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Reservoir Sedimentation and Flood Control: Using a Geographical Information System to Estimate Sediment Yield of the Songwe River Watershed in Malawi

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  • Kondwani G. Munthali

    () (Division of Spatial Information Science, Graduate School of Life and Environmental Sciences, University of Tsukuba, 1-1-1 Ten-noudai, Tsukuba, Ibaraki 305-8572, Japan)

  • Brian J. Irvine

    () (School of Geography, University of Leeds, Leeds LS2 9JT, UK)

  • Yuji Murayama

    () (Division of Spatial Information Science, Graduate School of Life and Environmental Sciences, University of Tsukuba, 1-1-1 Ten-noudai, Tsukuba, Ibaraki 305-8572, Japan)

Abstract

Severe watershed degradation continues to occur in the tropical regions of southern Africa. This has raised interest to harness and manipulate the potential of the watershed resources for human benefit as the populations grow. Songwe River is one such degrading watershed causing biennial flooding among other problems. In this study, climatic, land use, topographic and physiographic properties were assembled for this watershed and used in a process-based Geographical Information System (GIS) with the aim of determining the hydrological sediment potential of Songwe River watershed and quantifying possibilities of reservoir sedimentation. The study further aimed at determining the critical sediment generating areas for prioritized conservation management and the relationship between the increasing flood events in the floodplains and the rainfall trends. Based on hydrological runoff processes using the Pan-European Soil Erosion Risk Assessment (PESERA) model, the estimated amount of sediment transported downstream is potentially huge. Most of the sediment generation was established to be occurring in the upper sub-basin and specifically from built up village and degraded natural land. These trends have not only caused the increased flooding events in the lower sub-basin, but also pose a great sustainability risk of sedimentation to the proposed reservoir.

Suggested Citation

  • Kondwani G. Munthali & Brian J. Irvine & Yuji Murayama, 2011. "Reservoir Sedimentation and Flood Control: Using a Geographical Information System to Estimate Sediment Yield of the Songwe River Watershed in Malawi," Sustainability, MDPI, Open Access Journal, vol. 3(1), pages 1-16, January.
  • Handle: RePEc:gam:jsusta:v:3:y:2011:i:1:p:254-269:d:10954
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    References listed on IDEAS

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    1. Levin, Carol E. & Long, Jennifer & Simler, Kenneth R. & Johnson-Welch, Charlotte, 2003. "Cultivating nutrition," FCND discussion papers 154, International Food Policy Research Institute (IFPRI).
      • Levin, Carol E. & Long, Jennifer & Simler, Kenneth R. & Johnson-Welch, Charlotte, 2003. "Cultivating nutrition," FCND briefs 154, International Food Policy Research Institute (IFPRI).
    2. Ravi, S.B. & Hrideek, T.K. & Kumar, A.T.K. & Prabhakaran, T.R. & Mal, B. & Padulosi, S., 2010. "Mobilizing Neglected and Underutilized Crops to Strengthen Food Security and Alleviate Poverty in India," MPRA Paper 43094, University Library of Munich, Germany.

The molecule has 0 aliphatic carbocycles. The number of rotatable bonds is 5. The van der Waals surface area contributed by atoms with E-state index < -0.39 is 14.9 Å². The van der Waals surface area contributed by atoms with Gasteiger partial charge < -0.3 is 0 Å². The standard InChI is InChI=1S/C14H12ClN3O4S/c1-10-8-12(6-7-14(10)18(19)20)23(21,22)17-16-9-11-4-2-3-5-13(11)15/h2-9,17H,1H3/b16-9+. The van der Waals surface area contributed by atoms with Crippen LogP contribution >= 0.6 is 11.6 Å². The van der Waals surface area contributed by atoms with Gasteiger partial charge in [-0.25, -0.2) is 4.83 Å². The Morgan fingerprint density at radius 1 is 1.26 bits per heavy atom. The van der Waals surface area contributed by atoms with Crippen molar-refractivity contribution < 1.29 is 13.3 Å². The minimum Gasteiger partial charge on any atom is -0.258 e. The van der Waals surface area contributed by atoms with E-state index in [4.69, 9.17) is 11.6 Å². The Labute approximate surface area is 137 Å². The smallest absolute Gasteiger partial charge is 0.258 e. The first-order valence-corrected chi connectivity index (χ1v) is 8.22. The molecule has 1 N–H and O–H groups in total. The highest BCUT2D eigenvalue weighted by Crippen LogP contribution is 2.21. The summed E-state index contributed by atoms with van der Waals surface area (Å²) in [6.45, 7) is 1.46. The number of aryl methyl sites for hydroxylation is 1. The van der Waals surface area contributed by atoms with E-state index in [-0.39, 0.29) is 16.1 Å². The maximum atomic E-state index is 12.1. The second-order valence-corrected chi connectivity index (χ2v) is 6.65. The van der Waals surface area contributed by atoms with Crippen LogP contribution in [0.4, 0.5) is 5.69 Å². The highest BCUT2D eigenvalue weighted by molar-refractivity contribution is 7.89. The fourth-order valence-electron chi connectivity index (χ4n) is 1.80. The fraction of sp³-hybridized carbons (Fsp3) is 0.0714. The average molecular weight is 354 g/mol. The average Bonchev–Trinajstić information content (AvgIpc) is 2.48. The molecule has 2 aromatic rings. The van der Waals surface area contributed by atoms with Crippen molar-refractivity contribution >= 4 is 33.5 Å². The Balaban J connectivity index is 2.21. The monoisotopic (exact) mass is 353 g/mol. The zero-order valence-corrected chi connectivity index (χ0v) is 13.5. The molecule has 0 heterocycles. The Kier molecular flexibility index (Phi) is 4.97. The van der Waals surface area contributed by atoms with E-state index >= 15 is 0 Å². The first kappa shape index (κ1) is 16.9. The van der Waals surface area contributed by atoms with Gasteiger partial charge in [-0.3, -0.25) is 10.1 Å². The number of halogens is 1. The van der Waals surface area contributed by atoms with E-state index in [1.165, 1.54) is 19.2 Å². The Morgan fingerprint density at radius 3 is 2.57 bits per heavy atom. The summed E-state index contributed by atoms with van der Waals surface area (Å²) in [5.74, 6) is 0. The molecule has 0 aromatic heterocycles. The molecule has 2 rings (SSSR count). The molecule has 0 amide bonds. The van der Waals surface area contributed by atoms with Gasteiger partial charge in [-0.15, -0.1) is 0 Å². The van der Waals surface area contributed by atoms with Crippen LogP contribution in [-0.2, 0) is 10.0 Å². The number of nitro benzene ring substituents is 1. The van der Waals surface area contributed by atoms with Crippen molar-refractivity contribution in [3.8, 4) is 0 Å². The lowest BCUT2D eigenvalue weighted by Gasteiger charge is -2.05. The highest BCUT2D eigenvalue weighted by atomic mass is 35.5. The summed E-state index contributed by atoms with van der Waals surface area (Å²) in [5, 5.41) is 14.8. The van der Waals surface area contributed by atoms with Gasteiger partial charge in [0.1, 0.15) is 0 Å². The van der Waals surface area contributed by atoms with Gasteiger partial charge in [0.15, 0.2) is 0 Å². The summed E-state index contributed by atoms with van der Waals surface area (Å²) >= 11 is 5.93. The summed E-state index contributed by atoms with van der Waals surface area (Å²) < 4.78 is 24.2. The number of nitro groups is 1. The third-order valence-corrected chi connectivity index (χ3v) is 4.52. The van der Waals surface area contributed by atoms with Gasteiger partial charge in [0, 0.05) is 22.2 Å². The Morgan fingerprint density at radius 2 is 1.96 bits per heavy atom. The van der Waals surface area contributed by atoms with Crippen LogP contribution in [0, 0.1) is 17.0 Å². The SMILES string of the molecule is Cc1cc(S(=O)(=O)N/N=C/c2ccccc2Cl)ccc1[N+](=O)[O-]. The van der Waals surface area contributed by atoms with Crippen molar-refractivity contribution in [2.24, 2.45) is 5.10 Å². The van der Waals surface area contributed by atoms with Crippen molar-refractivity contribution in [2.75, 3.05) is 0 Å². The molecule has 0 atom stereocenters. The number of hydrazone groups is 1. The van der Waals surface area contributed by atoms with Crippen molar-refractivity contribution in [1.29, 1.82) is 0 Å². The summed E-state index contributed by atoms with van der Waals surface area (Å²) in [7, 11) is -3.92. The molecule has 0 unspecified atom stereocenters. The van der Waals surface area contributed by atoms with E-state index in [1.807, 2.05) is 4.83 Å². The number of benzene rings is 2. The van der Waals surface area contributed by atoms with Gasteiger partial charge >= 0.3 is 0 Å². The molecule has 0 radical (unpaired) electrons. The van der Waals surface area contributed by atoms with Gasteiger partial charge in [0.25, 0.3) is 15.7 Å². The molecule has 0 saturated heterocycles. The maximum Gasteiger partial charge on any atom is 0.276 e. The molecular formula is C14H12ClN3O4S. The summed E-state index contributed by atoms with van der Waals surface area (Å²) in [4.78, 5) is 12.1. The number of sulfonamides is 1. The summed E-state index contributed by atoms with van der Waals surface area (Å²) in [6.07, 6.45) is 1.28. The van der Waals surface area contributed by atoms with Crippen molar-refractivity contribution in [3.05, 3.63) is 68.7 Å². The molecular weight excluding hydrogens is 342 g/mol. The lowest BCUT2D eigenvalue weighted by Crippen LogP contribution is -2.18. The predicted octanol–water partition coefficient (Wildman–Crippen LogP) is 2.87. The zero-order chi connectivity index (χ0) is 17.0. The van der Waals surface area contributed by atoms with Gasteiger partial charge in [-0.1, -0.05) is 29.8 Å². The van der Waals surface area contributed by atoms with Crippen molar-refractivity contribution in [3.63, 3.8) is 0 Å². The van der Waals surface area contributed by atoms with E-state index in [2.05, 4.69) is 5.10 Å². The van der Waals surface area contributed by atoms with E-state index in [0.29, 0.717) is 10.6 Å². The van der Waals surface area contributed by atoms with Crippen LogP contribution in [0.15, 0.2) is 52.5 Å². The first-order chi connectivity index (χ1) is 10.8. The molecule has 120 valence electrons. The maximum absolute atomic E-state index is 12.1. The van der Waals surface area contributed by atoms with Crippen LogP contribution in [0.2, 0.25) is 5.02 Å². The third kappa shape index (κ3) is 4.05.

3. Ravi, S.B. & Hrideek, T.K. & Kumar, A.T.K. & Prabhakaran, T.R. & Mal, B. & Padulosi, S., 2010. "Mobilizing Neglected and Underutilized Crops to Strengthen Food Security and Alleviate Poverty in India," MPRA Paper 43037, University Library of Munich, Germany.
    4. Ravi, S.B. & Hrideek, T.K. & Kumar, A.T.K. & Prabhakaran, T.R. & Mal, B. & Padulosi, S., 2010. "Mobilizing neglected and underutilized crops to strengthen food security and alleviate poverty in india," MPRA Paper 37492, University Library of Munich, Germany.
    5. Pimentel, David, 2003. "Ecoagriculture: Strategies to Feed the World and Save Wild Biodiversity: Jeffrey A. McNeely and Sara J. Scherr, Island Press, Washington, DC, 2003, ISBN: 1-55963-644-0, 313 pp," Ecological Economics, Elsevier, vol. 46(3), pages 513-514, October.
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    1. repec:gam:jsusta:v:9:y:2017:i:8:p:1387-:d:107202 is not listed on IDEAS

    More about this item

    Keywords

    reservoir; sedimentation; PESERA; conservation; degradation; sustainability;

    JEL classification:

    • Q - Agricultural and Natural Resource Economics; Environmental and Ecological Economics
    • Q0 - Agricultural and Natural Resource Economics; Environmental and Ecological Economics - - General
    • Q2 - Agricultural and Natural Resource Economics; Environmental and Ecological Economics - - Renewable Resources and Conservation
    • Q3 - Agricultural and Natural Resource Economics; Environmental and Ecological Economics - - Nonrenewable Resources and Conservation
    • Q5 - Agricultural and Natural Resource Economics; Environmental and Ecological Economics - - Environmental Economics
    • Q56 - Agricultural and Natural Resource Economics; Environmental and Ecological Economics - - Environmental Economics - - - Environment and Development; Environment and Trade; Sustainability; Environmental Accounts and Accounting; Environmental Equity; Population Growth
    • O13 - Economic Development, Innovation, Technological Change, and Growth - - Economic Development - - - Agriculture; Natural Resources; Environment; Other Primary Products

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